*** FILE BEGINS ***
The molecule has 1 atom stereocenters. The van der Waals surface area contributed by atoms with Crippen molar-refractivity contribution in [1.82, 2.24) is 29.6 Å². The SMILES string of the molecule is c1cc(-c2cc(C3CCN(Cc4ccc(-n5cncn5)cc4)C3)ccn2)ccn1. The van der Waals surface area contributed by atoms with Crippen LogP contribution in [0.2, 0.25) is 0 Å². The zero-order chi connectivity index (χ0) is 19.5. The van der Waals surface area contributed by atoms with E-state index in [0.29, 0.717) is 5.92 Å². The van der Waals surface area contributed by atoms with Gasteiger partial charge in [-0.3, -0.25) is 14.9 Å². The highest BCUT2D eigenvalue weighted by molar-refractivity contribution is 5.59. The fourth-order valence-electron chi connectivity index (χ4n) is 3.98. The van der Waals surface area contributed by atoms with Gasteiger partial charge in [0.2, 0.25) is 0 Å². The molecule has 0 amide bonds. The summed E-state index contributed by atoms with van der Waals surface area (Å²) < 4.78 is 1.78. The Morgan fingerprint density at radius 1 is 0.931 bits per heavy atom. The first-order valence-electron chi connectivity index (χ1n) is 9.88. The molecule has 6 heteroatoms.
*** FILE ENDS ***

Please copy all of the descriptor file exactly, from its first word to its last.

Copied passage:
The molecule has 1 atom stereocenters. The van der Waals surface area contributed by atoms with Crippen molar-refractivity contribution in [1.82, 2.24) is 29.6 Å². The SMILES string of the molecule is c1cc(-c2cc(C3CCN(Cc4ccc(-n5cncn5)cc4)C3)ccn2)ccn1. The van der Waals surface area contributed by atoms with Crippen LogP contribution in [0.2, 0.25) is 0 Å². The zero-order chi connectivity index (χ0) is 19.5. The van der Waals surface area contributed by atoms with E-state index in [0.29, 0.717) is 5.92 Å². The van der Waals surface area contributed by atoms with Gasteiger partial charge in [-0.3, -0.25) is 14.9 Å². The highest BCUT2D eigenvalue weighted by molar-refractivity contribution is 5.59. The fourth-order valence-electron chi connectivity index (χ4n) is 3.98. The van der Waals surface area contributed by atoms with Gasteiger partial charge in [0.2, 0.25) is 0 Å². The molecule has 0 amide bonds. The summed E-state index contributed by atoms with van der Waals surface area (Å²) < 4.78 is 1.78. The Morgan fingerprint density at radius 1 is 0.931 bits per heavy atom. The first-order valence-electron chi connectivity index (χ1n) is 9.88. The molecule has 6 heteroatoms.